Person A: Is mostly mobile on their own. Can (usually) speak orally out of their mouth (this can go away if  too overwhelmed, so typing is preferred), Can type. Went to school. Had a job; multiple jobs, even. Trained other people at some of the jobs. So…obviously this person really doesn’t need help, right? Not a lot of friends, but the ones they do have are really close. Married.

Person B: Can’t live on their own. Forgets to eat if they get super caught up in whatever their current interest (NOT special interest!) is, Has terrible anxiety if left alone for more than a day or so (anxiety is not part of autism, but it seems common for autistic people from what I’ve read by other autistics over the years), Unable to hold down a good-paying job, Unable to get a job which matches their actual skills, etc. As a kid, they may have had a a bunch of “temper tantrums” (they were meltdowns but no one knew it). They may have been a stereotypical “scary” kid. Few to no friends. Bullied by their classmates for their perceived “weirdness”.

Person C: Is actually Person A & B, and is me, the Autistic Octopus.

Yup. I am both high and low functioning, according to functioning labels. Most people don’t see or know about my Person B side. Parents who don’t think I could be anything like their “low functioning” kid only see what’s visible online, which is “Person A” and tell me I’m nothing like their kid and their kid will never amount to anything.

If I get super involved in what I’m doing, I’ll forget to eat. I drink lots of water, and this can fool my stomach into thinking I don’t need food…until I get so weak that now I can’t eat.  I have college degrees. Two, actually. I’ve never been able to get a job related to anything I studied. Almost every job I’ve had has been in retail, which is excruciatingly stressful.  I do not know how to get a job that matches my skills and education. Moving isn’t an option for a variety of reasons. I’m not being negative when I tell people this; there’s simply no logistical way to have it happen.

I’m not on disability. I qualify for SSDI, but a disability lawyer said no one (i.e. SSA) would never approve my case – because of how I’m perceived, so I’d have to apply for disability some other way. I gave up.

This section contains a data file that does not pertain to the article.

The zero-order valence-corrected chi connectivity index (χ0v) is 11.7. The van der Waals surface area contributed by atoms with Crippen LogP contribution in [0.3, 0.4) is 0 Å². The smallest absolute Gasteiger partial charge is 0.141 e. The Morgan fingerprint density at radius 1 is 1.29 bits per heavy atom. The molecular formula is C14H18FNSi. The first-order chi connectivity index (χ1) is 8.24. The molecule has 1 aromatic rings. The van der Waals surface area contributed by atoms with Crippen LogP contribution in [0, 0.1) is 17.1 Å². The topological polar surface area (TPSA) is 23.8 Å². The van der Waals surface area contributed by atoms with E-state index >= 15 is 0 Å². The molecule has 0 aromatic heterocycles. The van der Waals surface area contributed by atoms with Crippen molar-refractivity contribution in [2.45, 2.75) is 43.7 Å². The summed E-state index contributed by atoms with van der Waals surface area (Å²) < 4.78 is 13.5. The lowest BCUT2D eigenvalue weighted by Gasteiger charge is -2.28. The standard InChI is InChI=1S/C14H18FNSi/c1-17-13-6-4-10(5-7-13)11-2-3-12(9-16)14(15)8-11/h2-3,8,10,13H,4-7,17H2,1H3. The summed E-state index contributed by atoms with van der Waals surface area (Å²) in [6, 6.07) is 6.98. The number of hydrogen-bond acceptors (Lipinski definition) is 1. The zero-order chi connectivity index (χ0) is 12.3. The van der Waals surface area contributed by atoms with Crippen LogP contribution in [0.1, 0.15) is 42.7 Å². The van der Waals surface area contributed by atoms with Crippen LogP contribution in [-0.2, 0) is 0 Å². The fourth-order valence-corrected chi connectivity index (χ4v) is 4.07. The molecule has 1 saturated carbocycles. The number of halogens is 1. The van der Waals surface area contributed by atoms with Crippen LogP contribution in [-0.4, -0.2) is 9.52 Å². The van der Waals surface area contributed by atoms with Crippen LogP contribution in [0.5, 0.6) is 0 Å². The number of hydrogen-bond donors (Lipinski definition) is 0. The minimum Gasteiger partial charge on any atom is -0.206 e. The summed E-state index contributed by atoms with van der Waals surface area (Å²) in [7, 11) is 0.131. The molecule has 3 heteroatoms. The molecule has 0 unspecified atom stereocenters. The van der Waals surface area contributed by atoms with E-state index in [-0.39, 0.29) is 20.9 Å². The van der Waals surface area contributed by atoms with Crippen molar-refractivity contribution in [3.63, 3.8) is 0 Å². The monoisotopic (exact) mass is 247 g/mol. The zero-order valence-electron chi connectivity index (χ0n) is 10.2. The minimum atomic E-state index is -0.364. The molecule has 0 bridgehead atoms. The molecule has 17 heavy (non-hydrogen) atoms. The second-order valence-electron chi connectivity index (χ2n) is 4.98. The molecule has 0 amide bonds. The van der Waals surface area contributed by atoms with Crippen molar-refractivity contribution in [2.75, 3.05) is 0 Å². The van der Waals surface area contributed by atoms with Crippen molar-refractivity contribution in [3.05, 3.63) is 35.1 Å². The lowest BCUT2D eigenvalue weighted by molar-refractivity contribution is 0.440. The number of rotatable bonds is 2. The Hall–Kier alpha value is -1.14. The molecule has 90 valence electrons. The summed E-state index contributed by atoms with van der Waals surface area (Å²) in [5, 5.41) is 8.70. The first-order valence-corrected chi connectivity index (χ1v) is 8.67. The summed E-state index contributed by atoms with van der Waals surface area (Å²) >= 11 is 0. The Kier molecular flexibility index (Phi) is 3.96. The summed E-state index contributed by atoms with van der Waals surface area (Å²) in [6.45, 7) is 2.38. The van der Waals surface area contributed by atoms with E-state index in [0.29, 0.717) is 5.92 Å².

Person A seems to have it together, and doesn’t need help. But they do. But because they are seen as only high functioning, no help is given. No help is available. Person B definitely needs help, but because they are only seen as low functioning, probably won’t get the kind of help they truly need because they will be seen as low functioning and not capable of living a real life. (That’s depressing!)

I wasn’t diagnosed as a kid. So I was just a trouble maker at home. In school I was super quiet and reserved —  I was terrified of getting in trouble because at home, punishments scared the crap out of me.  But I got in trouble at home because I couldn’t hold everything in anymore after doing it in school all day. I didn’t know how to communicate what was wrong, and it presented in what I know now are meltdowns. (Note that I am NOT saying that autistic kids can’t have regular temper tantrums. We can. Learn the difference. Will make a WORLD of difference in your kid’s life.)


I know this is kind of all over the place, but I hope it brings some understanding to you why so many of us actually autistic people balk at functioning labels. They only tell you one thing about a person, and that one thing? Ultimately, not really that helpful for anyone.

All you’re truly doing is making assumptions about my intelligence (or lack thereof) and what kind of support I need/deserve.

Again, please check out my Resources page to more blogs by autistic people who have said it better than I can. But I hope you got something out of this.


Remember: The way you treat Autistic adults now is how you are telling the world to treat your own Autistic children. (heart graphic)
This graphic was made by Parenting Autistic Children with Love and Acceptance. They are amazing. This image links to their Facebook page.

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One comment

  1. This is such a relief for me. My son (4) was just diagnosed and I never felt like any of the functioning labels assigned by ‘experts’ fit his capabilities, and in general we dislike using labels in our home, they seem to muddle otherwise clear needs and talents. I appreciate you sharing your insight and experience!